While I Wait, I Hope

While I Wait, I Hope

Part 3: The theme of Volume One and how it relates to healing for political communication

A place of refuge is more than a safe place where we can escape rejection and violence. When we are seeking refuge, we are seeking a place to thrive, a place where we know ourselves as beloved children of God, where we can relate to others without fear of retaliation, and where we can create a new life.

At peace with our own need for refuge, we can offer the same to those who have fled violence and oppression. The deeper our knowledge of abundant life and the freedom of the children of God becomes, the deeper our longing for these things becomes, too, and therefore our waiting grows more intense. Paradoxically, in this waiting we understand more fully our need for refuge. This internal shift marks the first movement towards political healing.

Every journal series we have published—and every journal entry we plan to include in Volume One—will be focused on political healing for work culture, communication, and personal well-being. These three areas match our three main core values of creativity, community, and contemplation, respectively.

Our hopes for healing in political communication are not vague abstractions unrelated to every day policy debates and decisions. As a nonprofit, nonpartisan organization, we do not take positions on specific policy, but our objective through Volume One’s theme of Refuge: advocating for refugees, the displaced, and marginalized, is to demonstrate how the peace of Christ can heal political communication—including both our mindsets and the specific words we choose to relate those mindsets to others.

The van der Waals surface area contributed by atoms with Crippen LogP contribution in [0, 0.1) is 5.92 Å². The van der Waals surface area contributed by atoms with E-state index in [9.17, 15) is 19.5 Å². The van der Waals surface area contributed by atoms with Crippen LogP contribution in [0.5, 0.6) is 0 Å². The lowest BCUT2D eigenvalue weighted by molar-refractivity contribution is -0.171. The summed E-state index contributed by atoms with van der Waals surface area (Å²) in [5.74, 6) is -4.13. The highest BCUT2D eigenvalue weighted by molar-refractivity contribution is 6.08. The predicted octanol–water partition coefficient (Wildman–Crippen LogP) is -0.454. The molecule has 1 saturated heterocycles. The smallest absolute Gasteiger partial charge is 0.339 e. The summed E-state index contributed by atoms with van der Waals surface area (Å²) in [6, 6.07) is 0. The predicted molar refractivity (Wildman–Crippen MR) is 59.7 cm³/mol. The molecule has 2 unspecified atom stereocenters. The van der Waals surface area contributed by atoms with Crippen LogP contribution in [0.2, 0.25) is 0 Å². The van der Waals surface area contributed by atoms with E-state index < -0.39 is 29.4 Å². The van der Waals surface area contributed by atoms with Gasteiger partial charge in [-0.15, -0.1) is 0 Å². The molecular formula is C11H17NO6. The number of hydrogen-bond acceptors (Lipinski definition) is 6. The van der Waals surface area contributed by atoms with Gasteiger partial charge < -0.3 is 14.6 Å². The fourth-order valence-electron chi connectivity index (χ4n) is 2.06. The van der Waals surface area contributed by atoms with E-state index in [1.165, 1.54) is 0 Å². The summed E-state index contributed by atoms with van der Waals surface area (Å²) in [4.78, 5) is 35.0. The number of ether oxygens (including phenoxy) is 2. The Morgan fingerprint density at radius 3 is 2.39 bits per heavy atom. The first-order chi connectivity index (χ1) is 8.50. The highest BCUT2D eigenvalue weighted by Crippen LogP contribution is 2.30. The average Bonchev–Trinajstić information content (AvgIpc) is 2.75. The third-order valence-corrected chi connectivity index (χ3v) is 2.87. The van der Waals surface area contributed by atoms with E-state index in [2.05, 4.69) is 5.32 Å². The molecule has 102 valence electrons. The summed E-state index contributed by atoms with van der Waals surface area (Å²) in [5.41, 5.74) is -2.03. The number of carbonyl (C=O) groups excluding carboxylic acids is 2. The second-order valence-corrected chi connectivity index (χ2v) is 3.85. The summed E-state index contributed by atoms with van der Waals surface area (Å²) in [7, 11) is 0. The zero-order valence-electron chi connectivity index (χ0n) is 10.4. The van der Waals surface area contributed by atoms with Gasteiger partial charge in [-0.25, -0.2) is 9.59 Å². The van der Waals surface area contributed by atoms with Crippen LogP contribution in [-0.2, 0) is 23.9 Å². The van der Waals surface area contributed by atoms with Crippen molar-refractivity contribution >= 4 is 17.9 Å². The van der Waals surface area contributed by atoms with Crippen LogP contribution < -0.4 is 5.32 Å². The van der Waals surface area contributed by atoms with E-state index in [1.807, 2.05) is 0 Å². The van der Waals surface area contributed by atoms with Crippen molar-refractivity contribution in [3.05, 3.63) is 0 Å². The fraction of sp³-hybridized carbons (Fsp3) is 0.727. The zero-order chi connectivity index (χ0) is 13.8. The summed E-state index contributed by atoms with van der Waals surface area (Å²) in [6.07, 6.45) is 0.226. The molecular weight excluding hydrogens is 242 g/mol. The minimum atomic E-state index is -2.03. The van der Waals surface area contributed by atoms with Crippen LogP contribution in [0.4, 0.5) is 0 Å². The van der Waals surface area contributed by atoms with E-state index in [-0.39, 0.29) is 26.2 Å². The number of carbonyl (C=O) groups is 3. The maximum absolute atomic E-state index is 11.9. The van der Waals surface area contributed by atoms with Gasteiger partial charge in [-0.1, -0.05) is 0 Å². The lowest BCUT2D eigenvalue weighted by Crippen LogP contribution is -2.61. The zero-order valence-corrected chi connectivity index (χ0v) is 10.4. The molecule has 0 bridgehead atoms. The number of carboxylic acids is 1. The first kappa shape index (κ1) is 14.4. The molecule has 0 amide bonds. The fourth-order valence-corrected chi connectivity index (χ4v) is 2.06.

We hope to shift the paradigm from exclusion and fear to one of inclusion and hospitality by telling the stories of the displaced and how our well-being is tied to theirs. We hope to show that we need refugees, the displaced, and marginalized as much as they may need us, and we hope to break through the illusion that they live life as separate beings from us. A truer and more beautiful viewpoint is one that recognizes that they have the same ability to thrive as we do.

The stories we tell influence us and our culture, and as professionals in politics and government, it will be wise for us to reexamine how we construct those stories so that they fit into a greater gospel narrative that includes original goodness, distrust in God’s goodness, God’s goodness revealed by his participation in our suffering, and finally, the coming restoration of all things. 


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Liberatus is a community journal about wholeness in politics, because all of us are tired of dysfunction. Citizens who join us are advocates for how the peace of Christ can remake politics from the ground up.

Journal Entry #114